The Magic Words That Will Help Get a Toddler to Sleep
November 11, 2018
How To Get Your Toddler to Sleep (So You Can Too!)
Moving my children from cribs to toddlers beds has already given me two blog posts worth of ridiculous material, and many oversized luggage level bags under my eyes. Now we get part three of the Toddler Bed series, but this one has a happier ending than an end to marital intimacy or resigning to the fact that I’ll sleep when I’m dead. This one actually offers up some solid advice on how to help get a toddler to sleep. And there’s a surprise career twist at the end. Get excited!
From Crib to Toddler Bed to Please Go to Bed
When Norah graduated from crib to bed just north of her second birthday, I wasn’t thrilled. It was important for safety reasons, but come onnnnnnnnn. TWO small people with free range of the house at night now? NOOOOO.
My fears were soon realized when Norah simply would not stay in her bed. At all. As soon as she realized that she could get out without the effort of hopping the railing she was breaking out of Alcatraz. Over and over again.
We couldn’t figure it out. Every night we would put her in her bed, and then put her back in her bed about 20 times before she gave up and fell asleep. But then she would visit us at midnight, and 2am, and 4am… Not ideal.
A Zombie Walks Into an Office
After about a week of this I sleep walked into a meeting with a coworker who also has two small kids. She asked how I was and instead of saying “good!” I answered “Exhausted. Norah won’t stay in her bed and I don’t think I am ever going to sleep again and everything is terrible. So how are you? How’s the family?”
My word vomit was rewarded though because my coworker’s sister-in-law happens to be a child sleep consultant. And my coworker’s son had been doing this EXACT same thing for weeks. Her sister in law, the absolute genius behind Lolo Lullaby Pediatric Sleep Consulting, told her to try one simple phrase with her son: “I’ll check on you.”
Here’s the plan: Tuck your sweet cherub into her toddler bed and sit down next to the bed. After a few minutes, get up and tell her you are going to the bathroom but that you will come back to check on her. BUT you can only come check if she stays in her bed. Then you leave the room and come back two minutes later, rewarding her trust. After a few more minutes repeat the process and tell her you going to the bathroom again, and leave the room. A few minutes of Instascrolling later and you come back to the room to check on her. Repeat with longer intervals of leaving the room until babycakes is fast asleep.
I’ll Check On You
The plan went into action right away. I desperately needed help getting my toddler to sleep and it was either this or become noctural so it was worth a shot. On night one it took four pretend bathroom breaks and “I’ll check on yous” until Norah fell asleep. But each time I left the room, Norah stayed right there in her bed. “I’ll check on you” was like magic! The next night we were down to two “I’ll check on yous” before she was off in dreamland.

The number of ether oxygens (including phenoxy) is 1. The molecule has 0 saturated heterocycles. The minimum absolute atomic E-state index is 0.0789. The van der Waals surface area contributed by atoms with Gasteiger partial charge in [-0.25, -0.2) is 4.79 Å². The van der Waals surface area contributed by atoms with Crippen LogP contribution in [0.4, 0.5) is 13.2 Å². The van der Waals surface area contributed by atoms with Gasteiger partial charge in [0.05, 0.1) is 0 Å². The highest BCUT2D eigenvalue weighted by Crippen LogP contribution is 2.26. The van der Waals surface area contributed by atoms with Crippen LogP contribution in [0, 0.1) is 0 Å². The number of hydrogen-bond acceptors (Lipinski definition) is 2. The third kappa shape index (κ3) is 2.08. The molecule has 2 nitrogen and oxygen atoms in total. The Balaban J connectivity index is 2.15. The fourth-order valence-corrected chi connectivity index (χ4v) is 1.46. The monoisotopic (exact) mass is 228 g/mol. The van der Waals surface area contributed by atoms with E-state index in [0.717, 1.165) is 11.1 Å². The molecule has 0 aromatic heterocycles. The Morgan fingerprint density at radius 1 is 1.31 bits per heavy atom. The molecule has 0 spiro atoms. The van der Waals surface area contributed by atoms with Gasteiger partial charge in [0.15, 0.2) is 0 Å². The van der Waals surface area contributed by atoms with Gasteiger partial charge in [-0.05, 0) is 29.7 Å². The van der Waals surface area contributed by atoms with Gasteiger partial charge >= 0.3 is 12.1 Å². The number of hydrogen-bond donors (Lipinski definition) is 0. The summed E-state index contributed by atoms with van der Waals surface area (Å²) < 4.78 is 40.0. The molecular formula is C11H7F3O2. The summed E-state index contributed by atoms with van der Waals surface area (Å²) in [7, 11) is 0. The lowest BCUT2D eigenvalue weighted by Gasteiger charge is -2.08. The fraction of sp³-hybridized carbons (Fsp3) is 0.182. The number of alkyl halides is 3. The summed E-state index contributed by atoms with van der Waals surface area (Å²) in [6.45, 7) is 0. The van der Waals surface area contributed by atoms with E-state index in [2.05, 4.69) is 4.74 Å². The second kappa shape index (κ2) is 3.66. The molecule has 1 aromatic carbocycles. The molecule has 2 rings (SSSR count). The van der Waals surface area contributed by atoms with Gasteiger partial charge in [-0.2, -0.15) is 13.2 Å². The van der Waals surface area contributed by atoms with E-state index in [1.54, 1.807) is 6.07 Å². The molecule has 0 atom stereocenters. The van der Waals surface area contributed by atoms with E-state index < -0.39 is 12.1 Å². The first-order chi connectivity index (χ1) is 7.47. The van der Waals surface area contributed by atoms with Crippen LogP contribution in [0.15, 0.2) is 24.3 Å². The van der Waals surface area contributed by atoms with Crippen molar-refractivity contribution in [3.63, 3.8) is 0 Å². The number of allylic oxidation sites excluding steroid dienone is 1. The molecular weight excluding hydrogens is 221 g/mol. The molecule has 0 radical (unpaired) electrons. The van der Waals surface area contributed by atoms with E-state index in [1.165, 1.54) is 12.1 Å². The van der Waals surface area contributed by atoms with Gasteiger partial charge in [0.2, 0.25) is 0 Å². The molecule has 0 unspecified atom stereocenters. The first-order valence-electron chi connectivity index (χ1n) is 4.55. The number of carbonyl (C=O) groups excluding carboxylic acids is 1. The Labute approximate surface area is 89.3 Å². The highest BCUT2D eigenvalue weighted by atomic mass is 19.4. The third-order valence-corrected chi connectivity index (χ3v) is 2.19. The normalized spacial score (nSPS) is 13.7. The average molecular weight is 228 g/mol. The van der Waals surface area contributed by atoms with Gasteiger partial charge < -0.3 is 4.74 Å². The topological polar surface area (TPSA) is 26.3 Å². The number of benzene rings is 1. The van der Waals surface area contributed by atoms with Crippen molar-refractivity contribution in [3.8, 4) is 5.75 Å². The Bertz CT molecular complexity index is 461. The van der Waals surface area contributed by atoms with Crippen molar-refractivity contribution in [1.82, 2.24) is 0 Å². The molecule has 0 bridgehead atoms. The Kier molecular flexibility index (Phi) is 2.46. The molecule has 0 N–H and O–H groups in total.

After about a week we didn’t need to sit on the floor at all. A simple “Sweet dreams, Norah. I’ll check on you.” and a cracked bedroom door to facilitate checking was all my baby girl needed to feel comfortable staying in her bed. Our strategy for getting a toddler to sleep had been “tell the toddler to sleep.” But clearly she just needed a little help and reassurance.
What this beautiful strategy boils down to is accountability and trust. I was there for her, she could trust me, but I also held her accountable. If she didn’t do the work of staying in her bed, then I couldn’t help her by checking on her. We both had to put in the effort to make this work.
Who Checks on You?
Now that you have a strategy for getting a toddler to sleep, let’s bring this back to your career development. Like we do.
When I think about the career coaching I do for work, it’s the exact same principal as “I’ll check on you.” As a coach I will talk you through how to think about your phone interview, and you can trust that I’ll offer sound advice, but I’m not getting on the phone with the company for you. Do you need me to hold you accountable by following up to see how it went and if you need some more interview practice? Happy to. It’s your responsibility to do the work, but I’ll check on you.
If you’re feeling like your career goals are stalling out, and you aren’t getting a good night’s sleep, find someone who will check on you. It makes a big difference in any stage of your career development. I know that my book FOR SURE would be half as long and half as good if my friend and fellow writer Lindsay hadn’t checked on me with a simple “how’s the book?” Facebook message one night. If Glen didn’t ask me if I had put together a business plan for moving forward my writing side hustle, it would definitely be more of a writing crawl. We need people in our life that we trust and that will hold us accountable to help us reach our own potential.
Good Luck, and Good Night!
I understand you came here for the magic words to help get a toddler to sleep. But take this career advice as a little goody bag for the road. Good luck with the whole sleeping situation, I swear this strategy worked wonders. And if this nugget about trust and accountability sparks a little something that helps you with your career too then my job here is done.
For now. 🙂
With accountability, trust, and less zombie like appearance,